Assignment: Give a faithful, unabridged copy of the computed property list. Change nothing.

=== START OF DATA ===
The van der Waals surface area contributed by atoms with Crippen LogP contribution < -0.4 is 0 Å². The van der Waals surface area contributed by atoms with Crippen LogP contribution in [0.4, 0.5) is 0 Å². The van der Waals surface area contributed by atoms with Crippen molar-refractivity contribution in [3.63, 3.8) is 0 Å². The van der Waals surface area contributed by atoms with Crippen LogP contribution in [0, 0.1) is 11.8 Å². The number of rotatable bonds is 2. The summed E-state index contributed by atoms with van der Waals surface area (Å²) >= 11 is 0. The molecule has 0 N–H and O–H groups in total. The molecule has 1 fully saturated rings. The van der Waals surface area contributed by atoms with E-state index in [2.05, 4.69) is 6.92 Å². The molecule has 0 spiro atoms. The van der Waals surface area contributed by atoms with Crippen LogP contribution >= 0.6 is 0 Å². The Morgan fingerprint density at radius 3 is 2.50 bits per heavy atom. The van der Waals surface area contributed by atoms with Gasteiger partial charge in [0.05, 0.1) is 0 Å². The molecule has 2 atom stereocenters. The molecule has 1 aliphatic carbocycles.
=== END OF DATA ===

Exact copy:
The van der Waals surface area contributed by atoms with Crippen LogP contribution < -0.4 is 0 Å². The van der Waals surface area contributed by atoms with Crippen LogP contribution in [0.4, 0.5) is 0 Å². The van der Waals surface area contributed by atoms with Crippen molar-refractivity contribution in [3.63, 3.8) is 0 Å². The van der Waals surface area contributed by atoms with Crippen LogP contribution in [0, 0.1) is 11.8 Å². The number of rotatable bonds is 2. The summed E-state index contributed by atoms with van der Waals surface area (Å²) >= 11 is 0. The molecule has 0 N–H and O–H groups in total. The molecule has 1 fully saturated rings. The van der Waals surface area contributed by atoms with E-state index in [2.05, 4.69) is 6.92 Å². The molecule has 0 spiro atoms. The van der Waals surface area contributed by atoms with Crippen LogP contribution >= 0.6 is 0 Å². The Morgan fingerprint density at radius 3 is 2.50 bits per heavy atom. The van der Waals surface area contributed by atoms with Gasteiger partial charge in [0.05, 0.1) is 0 Å². The molecule has 2 atom stereocenters. The molecule has 1 aliphatic carbocycles.